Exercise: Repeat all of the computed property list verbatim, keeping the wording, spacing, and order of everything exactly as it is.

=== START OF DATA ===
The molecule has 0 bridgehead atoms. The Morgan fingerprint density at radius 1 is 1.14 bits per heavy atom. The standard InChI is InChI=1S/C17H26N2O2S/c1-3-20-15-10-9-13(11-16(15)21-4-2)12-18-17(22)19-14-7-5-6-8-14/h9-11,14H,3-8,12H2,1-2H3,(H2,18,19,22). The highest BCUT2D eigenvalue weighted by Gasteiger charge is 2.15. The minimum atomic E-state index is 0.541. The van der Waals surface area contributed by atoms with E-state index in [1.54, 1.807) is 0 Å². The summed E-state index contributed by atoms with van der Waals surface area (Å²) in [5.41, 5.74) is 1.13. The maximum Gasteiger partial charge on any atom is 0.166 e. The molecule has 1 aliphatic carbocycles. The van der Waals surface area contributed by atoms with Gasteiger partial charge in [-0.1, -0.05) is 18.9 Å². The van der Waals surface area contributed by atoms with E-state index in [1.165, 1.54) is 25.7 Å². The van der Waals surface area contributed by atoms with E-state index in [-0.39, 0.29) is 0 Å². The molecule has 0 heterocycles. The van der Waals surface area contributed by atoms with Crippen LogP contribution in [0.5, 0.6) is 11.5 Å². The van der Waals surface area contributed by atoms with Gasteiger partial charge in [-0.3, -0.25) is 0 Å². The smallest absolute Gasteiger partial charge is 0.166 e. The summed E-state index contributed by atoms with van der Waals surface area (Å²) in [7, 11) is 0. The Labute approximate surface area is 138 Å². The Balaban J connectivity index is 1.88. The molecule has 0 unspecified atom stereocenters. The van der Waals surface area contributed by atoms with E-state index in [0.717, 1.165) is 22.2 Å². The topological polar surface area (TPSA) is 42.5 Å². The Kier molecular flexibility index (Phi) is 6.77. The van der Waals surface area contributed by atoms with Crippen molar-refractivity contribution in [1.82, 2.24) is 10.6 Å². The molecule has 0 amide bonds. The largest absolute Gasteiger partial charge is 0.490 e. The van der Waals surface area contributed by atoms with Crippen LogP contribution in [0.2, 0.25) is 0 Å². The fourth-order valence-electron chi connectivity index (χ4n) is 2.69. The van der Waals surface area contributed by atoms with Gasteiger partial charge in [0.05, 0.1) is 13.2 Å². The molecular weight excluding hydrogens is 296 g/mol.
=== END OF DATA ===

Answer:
The molecule has 0 bridgehead atoms. The Morgan fingerprint density at radius 1 is 1.14 bits per heavy atom. The standard InChI is InChI=1S/C17H26N2O2S/c1-3-20-15-10-9-13(11-16(15)21-4-2)12-18-17(22)19-14-7-5-6-8-14/h9-11,14H,3-8,12H2,1-2H3,(H2,18,19,22). The highest BCUT2D eigenvalue weighted by Gasteiger charge is 2.15. The minimum atomic E-state index is 0.541. The van der Waals surface area contributed by atoms with E-state index in [1.54, 1.807) is 0 Å². The summed E-state index contributed by atoms with van der Waals surface area (Å²) in [5.41, 5.74) is 1.13. The maximum Gasteiger partial charge on any atom is 0.166 e. The molecule has 1 aliphatic carbocycles. The van der Waals surface area contributed by atoms with Gasteiger partial charge in [-0.1, -0.05) is 18.9 Å². The van der Waals surface area contributed by atoms with E-state index in [1.165, 1.54) is 25.7 Å². The van der Waals surface area contributed by atoms with E-state index in [-0.39, 0.29) is 0 Å². The molecule has 0 heterocycles. The van der Waals surface area contributed by atoms with Crippen LogP contribution in [0.5, 0.6) is 11.5 Å². The van der Waals surface area contributed by atoms with Gasteiger partial charge in [-0.3, -0.25) is 0 Å². The smallest absolute Gasteiger partial charge is 0.166 e. The summed E-state index contributed by atoms with van der Waals surface area (Å²) in [7, 11) is 0. The Labute approximate surface area is 138 Å². The Balaban J connectivity index is 1.88. The molecule has 0 unspecified atom stereocenters. The van der Waals surface area contributed by atoms with E-state index in [0.717, 1.165) is 22.2 Å². The topological polar surface area (TPSA) is 42.5 Å². The Kier molecular flexibility index (Phi) is 6.77. The van der Waals surface area contributed by atoms with Crippen molar-refractivity contribution in [1.82, 2.24) is 10.6 Å². The molecule has 0 amide bonds. The largest absolute Gasteiger partial charge is 0.490 e. The van der Waals surface area contributed by atoms with Crippen LogP contribution in [0.2, 0.25) is 0 Å². The fourth-order valence-electron chi connectivity index (χ4n) is 2.69. The van der Waals surface area contributed by atoms with Gasteiger partial charge in [0.05, 0.1) is 13.2 Å². The molecular weight excluding hydrogens is 296 g/mol.